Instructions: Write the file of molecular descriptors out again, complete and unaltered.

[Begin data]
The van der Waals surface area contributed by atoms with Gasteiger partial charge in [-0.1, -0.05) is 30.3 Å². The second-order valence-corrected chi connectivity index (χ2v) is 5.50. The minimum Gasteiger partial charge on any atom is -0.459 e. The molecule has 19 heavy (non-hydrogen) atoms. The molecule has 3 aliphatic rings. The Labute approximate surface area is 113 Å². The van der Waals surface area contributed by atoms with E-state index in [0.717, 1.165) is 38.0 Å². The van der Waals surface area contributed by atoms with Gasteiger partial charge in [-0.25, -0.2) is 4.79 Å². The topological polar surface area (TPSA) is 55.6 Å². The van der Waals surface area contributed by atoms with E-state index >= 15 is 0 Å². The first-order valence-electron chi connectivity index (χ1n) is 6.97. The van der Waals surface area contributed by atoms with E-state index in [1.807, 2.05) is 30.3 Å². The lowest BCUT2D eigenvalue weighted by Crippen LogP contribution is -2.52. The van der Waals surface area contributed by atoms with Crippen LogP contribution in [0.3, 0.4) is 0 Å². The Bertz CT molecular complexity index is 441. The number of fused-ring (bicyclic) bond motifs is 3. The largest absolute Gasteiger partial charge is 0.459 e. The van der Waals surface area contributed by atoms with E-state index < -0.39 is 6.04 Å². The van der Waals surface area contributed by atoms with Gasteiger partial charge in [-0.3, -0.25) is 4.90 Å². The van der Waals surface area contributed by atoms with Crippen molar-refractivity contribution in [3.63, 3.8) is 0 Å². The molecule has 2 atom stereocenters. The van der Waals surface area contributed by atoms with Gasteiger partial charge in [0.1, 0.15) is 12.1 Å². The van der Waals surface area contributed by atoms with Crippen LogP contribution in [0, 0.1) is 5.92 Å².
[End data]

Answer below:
The van der Waals surface area contributed by atoms with Gasteiger partial charge in [-0.1, -0.05) is 30.3 Å². The second-order valence-corrected chi connectivity index (χ2v) is 5.50. The minimum Gasteiger partial charge on any atom is -0.459 e. The molecule has 19 heavy (non-hydrogen) atoms. The molecule has 3 aliphatic rings. The Labute approximate surface area is 113 Å². The van der Waals surface area contributed by atoms with E-state index in [0.717, 1.165) is 38.0 Å². The van der Waals surface area contributed by atoms with Gasteiger partial charge in [-0.25, -0.2) is 4.79 Å². The topological polar surface area (TPSA) is 55.6 Å². The van der Waals surface area contributed by atoms with E-state index >= 15 is 0 Å². The first-order valence-electron chi connectivity index (χ1n) is 6.97. The van der Waals surface area contributed by atoms with E-state index in [1.807, 2.05) is 30.3 Å². The lowest BCUT2D eigenvalue weighted by Crippen LogP contribution is -2.52. The van der Waals surface area contributed by atoms with Crippen LogP contribution in [0.3, 0.4) is 0 Å². The Bertz CT molecular complexity index is 441. The number of fused-ring (bicyclic) bond motifs is 3. The largest absolute Gasteiger partial charge is 0.459 e. The van der Waals surface area contributed by atoms with E-state index < -0.39 is 6.04 Å². The van der Waals surface area contributed by atoms with Gasteiger partial charge in [-0.3, -0.25) is 4.90 Å². The van der Waals surface area contributed by atoms with Crippen molar-refractivity contribution in [3.63, 3.8) is 0 Å². The molecule has 2 atom stereocenters. The van der Waals surface area contributed by atoms with Gasteiger partial charge in [0.1, 0.15) is 12.1 Å². The van der Waals surface area contributed by atoms with Crippen LogP contribution in [0, 0.1) is 5.92 Å².